SEMINAR MEMBERS RESPOND
On AbuKhalil and Drezner
April 9, 2009
Both of these blogs were new to me. Part of the question I had in mind when reading the blogs themselves and, more particularly, the reviews each blogger wrote for the seminar, is whether I would likely return to either one in the future. Based on what I have seen thus far, although both AbuKhalil and Drezner are both highly knowledgeable about their respective fields, not so much. Of the two, Angry Arab News Service was the most useful insofar as it did act as a source of focused information of daily news events regarding the Middle East. As AbuKhalil indicates, his site provides coverage that is largely absent in mainstream Western journalism. So I can imagine checking his site about a specific incident to gain more coverage. Drezner’s site struck me as mostly self-promotional, guiding readers toward longer pieces he has written or works by like-minded colleagues. The shortcoming for me was that neither site provides much beyond polemics. There was just too little room for the kind of dialogue that gets beyond the point of predictability of tone and response.
That said, I did appreciate what AbuKhalil wrote about the “art or task of blogging,” especially his reflection on blogs as a “therapeutic self-reflection and reflection” which allow him “to express some of the frustration and anger against what I read: in journalism and in scholarship.” In this respect, what he said reminded me of Foucault’s discussions of the ancient Greek practice of the art of the self in which such daily writings “enable individuals to question their own conduct, to watch over and give shape to it, and to shape themselves as ethical subjects” (Use of Pleasure 13). But, in practice on the blog itself, I did not see much self-reflection and reflection of the sort that a dialogue might prompt. There was little space for the kinds of questions about already held views that could prompt reflection beyond what readers could anticipate as a reaction.
It may simply be my own lack of blog familiarity, but I couldn’t really find a comments section on Angry Arab (not counting the postings sent by others). This was puzzling, because on Feb. 26, 2008, AbuKhalil posted the following on his site:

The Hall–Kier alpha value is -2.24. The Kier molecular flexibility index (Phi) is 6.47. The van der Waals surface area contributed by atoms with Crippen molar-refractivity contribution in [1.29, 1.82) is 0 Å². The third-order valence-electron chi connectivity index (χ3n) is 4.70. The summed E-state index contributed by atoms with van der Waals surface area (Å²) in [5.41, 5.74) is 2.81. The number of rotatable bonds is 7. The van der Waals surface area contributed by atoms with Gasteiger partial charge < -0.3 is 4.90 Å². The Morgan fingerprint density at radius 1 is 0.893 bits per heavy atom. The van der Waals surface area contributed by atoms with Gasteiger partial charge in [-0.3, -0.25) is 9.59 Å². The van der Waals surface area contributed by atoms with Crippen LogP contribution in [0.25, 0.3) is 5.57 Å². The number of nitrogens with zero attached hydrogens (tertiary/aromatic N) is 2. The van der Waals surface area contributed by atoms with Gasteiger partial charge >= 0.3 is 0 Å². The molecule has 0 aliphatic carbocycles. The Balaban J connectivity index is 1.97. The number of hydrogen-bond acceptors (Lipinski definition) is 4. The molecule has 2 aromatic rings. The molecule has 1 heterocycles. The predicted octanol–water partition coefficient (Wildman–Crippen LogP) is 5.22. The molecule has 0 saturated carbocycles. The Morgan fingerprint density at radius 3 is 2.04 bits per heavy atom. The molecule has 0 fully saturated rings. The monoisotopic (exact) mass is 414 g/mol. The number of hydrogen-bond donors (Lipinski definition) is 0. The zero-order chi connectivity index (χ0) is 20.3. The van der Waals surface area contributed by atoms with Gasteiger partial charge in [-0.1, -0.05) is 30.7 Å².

Dear readers and jerks: I have no rules to speak of for the comments section. I have insisted on not censoring comments as awful and offensive as they have been (from people on opposite sides as both sides have racists and bigots in their midsts unfortunately). But I have asked that people 1) observe the laws here in the US which prohibit death threats or calls for murder or violence; 2) that they don't use other people's names; 3) that they don't out other people who choose to write under other names--that is their right; 4) that they try as much possible to reduce the level vile expressions. It being clearly understood that the comments don't speak for me and don't represent this site or its owner. I write my opinions under my own name.
Posted by As'ad at 1:41 PM
These are sensible requests, but I am not sure at this point where the comments were to be found. That he has fans is clear from the comments on the post on our site.
A lack of real dialogue (with self and others) was even more pronounced in Drezner’s review and on his site. Perhaps in keeping with his stated pride in his own narcissism, there seemed to be no room for any kind of self-reflection or self-questioning of already formed opinion. This was disappointing, given the commendable third way he suggests as a purpose of blogging, with “public intellectuals/blogs as critics.” He rightly focused on the value of “networks that cross the disciplinary and hierarchical strictures of academe” and on the importance of critique. But his criticism of most of the Angry Arab posts (other than their shared dislike of Christopher Hitchens) seemed to me to apply as much to his own expected and partisan takes on various topics, albeit in a more conventional academic tone.